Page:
Cartilage Regeneration and Osteoarthritis

Cartilage regeneration attempts to restore damaged articular (joint) cartilage. Several techniques have been used for cartilage regeneration. While some of these are being used today, researchers continue to look into new ways to regrow cartilage in an attempt to give people relief from the pain of osteoarthritis.

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What Is Articular Cartilage?

The matrix of cartilage is made up of collagens, proteoglycans, and non-collagenous proteins. While cartilage is a highly-organized structure, about 85% of cartilage is water. This decreases to about 70% of older people. Chondrocytes are the only cells found in cartilage and this produces and maintains the cartilage matrix.

Articular cartilage serves as the cushion and shock absorber within the joint. It does so because it lines the ends of the two bones that form the joint.

Cartilage damage can be caused by several conditions including:

Joints affected by cartilage damage become painful, stiff, and have a limited range of motion.

Cartilage has a limited capacity to heal itself. Consequently, articular cartilage has become the focus of many researchers and tissue engineers who strive to be able to grow new cartilage and transplant it in place of damaged or worn cartilage.

Progress With Cartilage Regeneration

Several techniques have been developed that show progress in cartilage regeneration.

  • Debridement or abrasion: A surgeon arthroscopically removes loose cartilage which causes bleeding at the bone surface and growth of fibrocartilage (fibrous cartilage or scar tissue). In some cases, the fibrocartilage may not be strong enough to effectively protect the joint.
  • Microfracture: A surgeon arthroscopically clears the affected area and makes several perforations in the bone. This is designed to stimulate bleeding and growth of fibrocartilage as well.
  • Mosaicplasty or osteochondral autograft transplantation surgery: A surgeon removes a plug of bone with cartilage covering a healthy area of the joint and transplants it to the damaged area.
  • Periosteal flap: A surgeon removes a portion of the periosteum (the connective tissue covering all bones) from the shin and transplants it to the area of cartilage damage.
  • Autologous Chondrocyte Implantation (ACI): A surgeon arthroscopically removes a small portion of cartilage from the knee. The tissue is then sent to a lab to be cultured. A second surgery is required so the lab-grown cells can be implanted at the site of the damaged cartilage.
  • Osteochondral allografts: A donor's bone is used to repair the damaged cartilage.
  • Matrix Associated Chondrocyte Implantation (MACI): The Food and Drug Administration approved this procedure in 2017 for people under 55 with "focal chondral defects"—lesions that can lead to osteoarthritis of the knee. It is similar to ACI but requires less invasive surgery and the chondrocytes are shipped back to the surgeon on a patch that acts as a scaffold over the damaged area.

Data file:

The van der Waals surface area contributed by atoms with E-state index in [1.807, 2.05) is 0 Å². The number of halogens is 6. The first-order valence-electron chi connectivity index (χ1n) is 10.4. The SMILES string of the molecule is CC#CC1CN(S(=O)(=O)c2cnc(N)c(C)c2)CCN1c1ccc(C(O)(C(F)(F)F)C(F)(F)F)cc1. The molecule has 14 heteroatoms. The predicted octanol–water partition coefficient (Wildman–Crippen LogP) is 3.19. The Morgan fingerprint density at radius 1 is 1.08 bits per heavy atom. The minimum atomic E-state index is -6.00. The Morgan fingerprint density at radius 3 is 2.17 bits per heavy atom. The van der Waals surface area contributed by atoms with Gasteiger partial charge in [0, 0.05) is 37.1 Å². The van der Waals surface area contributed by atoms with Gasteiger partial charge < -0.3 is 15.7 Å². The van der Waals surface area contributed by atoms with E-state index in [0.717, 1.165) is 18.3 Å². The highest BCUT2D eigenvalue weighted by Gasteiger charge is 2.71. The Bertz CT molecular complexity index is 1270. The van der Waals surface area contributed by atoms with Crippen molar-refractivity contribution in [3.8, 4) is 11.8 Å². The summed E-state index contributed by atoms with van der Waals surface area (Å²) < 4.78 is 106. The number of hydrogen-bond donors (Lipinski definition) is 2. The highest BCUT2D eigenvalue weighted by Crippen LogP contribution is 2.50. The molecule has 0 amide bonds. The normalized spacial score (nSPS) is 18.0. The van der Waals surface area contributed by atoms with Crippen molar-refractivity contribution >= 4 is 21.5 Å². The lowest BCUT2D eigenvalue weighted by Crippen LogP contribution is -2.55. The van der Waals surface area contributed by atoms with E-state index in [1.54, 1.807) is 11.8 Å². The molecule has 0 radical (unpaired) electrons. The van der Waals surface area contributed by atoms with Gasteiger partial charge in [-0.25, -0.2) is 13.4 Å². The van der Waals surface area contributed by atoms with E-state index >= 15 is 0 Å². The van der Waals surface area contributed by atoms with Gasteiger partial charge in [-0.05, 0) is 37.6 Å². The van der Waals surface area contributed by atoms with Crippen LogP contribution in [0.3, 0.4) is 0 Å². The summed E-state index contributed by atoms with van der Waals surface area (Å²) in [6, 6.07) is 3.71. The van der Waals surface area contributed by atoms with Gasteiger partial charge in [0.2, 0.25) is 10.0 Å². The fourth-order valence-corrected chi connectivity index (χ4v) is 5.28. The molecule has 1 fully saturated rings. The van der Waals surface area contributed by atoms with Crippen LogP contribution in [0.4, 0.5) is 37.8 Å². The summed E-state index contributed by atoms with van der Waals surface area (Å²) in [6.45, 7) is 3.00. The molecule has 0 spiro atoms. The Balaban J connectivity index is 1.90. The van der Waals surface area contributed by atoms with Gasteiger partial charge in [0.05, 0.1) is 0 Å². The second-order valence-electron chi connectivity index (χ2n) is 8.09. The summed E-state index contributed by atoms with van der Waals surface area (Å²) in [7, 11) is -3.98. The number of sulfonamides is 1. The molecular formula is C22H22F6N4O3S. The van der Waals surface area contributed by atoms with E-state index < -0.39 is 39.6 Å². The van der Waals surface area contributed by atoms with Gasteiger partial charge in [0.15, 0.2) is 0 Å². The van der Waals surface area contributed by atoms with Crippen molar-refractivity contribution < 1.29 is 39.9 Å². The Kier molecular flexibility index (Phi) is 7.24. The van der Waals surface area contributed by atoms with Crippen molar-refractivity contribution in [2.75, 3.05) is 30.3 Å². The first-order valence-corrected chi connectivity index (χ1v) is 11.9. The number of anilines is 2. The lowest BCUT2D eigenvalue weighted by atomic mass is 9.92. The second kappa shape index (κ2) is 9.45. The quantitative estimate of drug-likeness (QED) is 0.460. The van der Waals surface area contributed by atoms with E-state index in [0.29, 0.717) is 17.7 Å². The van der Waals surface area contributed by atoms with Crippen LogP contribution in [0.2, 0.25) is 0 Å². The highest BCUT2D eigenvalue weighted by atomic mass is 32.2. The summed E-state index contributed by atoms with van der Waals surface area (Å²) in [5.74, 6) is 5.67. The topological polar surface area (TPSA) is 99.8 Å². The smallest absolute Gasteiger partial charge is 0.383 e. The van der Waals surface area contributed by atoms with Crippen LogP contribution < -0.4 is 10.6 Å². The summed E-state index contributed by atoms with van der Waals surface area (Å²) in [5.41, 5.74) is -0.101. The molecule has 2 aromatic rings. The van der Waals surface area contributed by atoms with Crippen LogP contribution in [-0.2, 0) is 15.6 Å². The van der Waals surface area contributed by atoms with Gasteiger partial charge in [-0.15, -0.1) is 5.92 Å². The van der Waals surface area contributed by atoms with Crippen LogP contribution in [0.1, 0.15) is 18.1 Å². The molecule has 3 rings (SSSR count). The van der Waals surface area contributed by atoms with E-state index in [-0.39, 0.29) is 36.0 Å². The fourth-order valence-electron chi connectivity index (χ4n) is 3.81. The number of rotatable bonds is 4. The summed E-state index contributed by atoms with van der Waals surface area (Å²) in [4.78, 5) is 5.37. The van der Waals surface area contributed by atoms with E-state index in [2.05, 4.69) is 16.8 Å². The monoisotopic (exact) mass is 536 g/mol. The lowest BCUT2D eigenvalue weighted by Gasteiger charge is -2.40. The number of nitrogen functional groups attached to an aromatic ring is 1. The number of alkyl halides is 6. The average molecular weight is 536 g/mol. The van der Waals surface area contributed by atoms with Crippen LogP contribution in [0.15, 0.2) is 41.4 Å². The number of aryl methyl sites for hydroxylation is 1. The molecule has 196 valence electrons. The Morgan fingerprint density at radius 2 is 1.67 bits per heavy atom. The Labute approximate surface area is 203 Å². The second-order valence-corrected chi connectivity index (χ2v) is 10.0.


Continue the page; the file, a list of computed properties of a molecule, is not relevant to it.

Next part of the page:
All of the procedures yield mixed results. There are still many questions that plague attempts at cartilage regeneration.

More clinical trials are needed to find definitive answers and to develop procedures that relieve arthritis symptoms and produce a durable replacement for damaged cartilage.

Research Continues

The challenge of coming up with a better solution for cartilage regeneration is on the minds of many researchers. Throughout the world, new research and techniques continue to look into this matter and the early results look promising.

For instance, in 2008, bioengineers at Rice University discovered that intense pressure (comparable to that found over half a mile below the surface of the ocean) stimulates cartilage cells to grow new tissue. This new tissue possesses nearly all of the properties of natural cartilage.

The researchers believe this development holds promise for arthritis treatment. The lead researcher forewarned that it will be several years before the process would be ready for clinical testing in humans.

Stem cells are also being used to grow new cartilage for arthritic hips in a technique being developed at Washington University School of Medicine as of 2017. In partnership with Cytex Therapeutics, the hope of these researchers is that this will become an alternative to hip replacement surgery.

This technique shows the most promise for those under 50. It uses a "3-D, biodegradable synthetic scaffold" and essentially resurfaces the hip joint to ease pain. It may delay, if not eliminate, the need for a new hip.

6 Sources
Verywell Health uses only high-quality sources, including peer-reviewed studies, to support the facts within our articles. Read our editorial process to learn more about how we fact-check and keep our content accurate, reliable, and trustworthy.
  1. Li Y, Wei X, Zhou J, Wei L. The age-related changes in cartilage and osteoarthritis. Biomed Res Int. 2013;2013:916530. doi:10.1155/2013/916530

  2. International Cartilage Regeneration and Joint Preservation Society (ICRS). What is a cartilage damage?

  3. Kock L, Van donkelaar CC, Ito K. Tissue engineering of functional articular cartilage: the current status. Cell Tissue Res. 2012;347(3):613-27. doi:10.1007/s00441-011-1243-1

  4. Food and Drug Administration. FDA approves first autologous cellularized scaffold for the repair of cartilage defects of the knee. December 13, 2016.

  5. Boyd J. Cartilage regeneration '20,000 Leagues Under the Sea'. Rice University. 2008.

  6. Washington University School of Medicine in St. Louis. Stem cells engineered to grow cartilage, fight inflammation. July 18, 2016.

Additional Reading

By Carol Eustice
Carol Eustice is a writer who covers arthritis and chronic illness. She is the author of "The Everything Health Guide to Arthritis."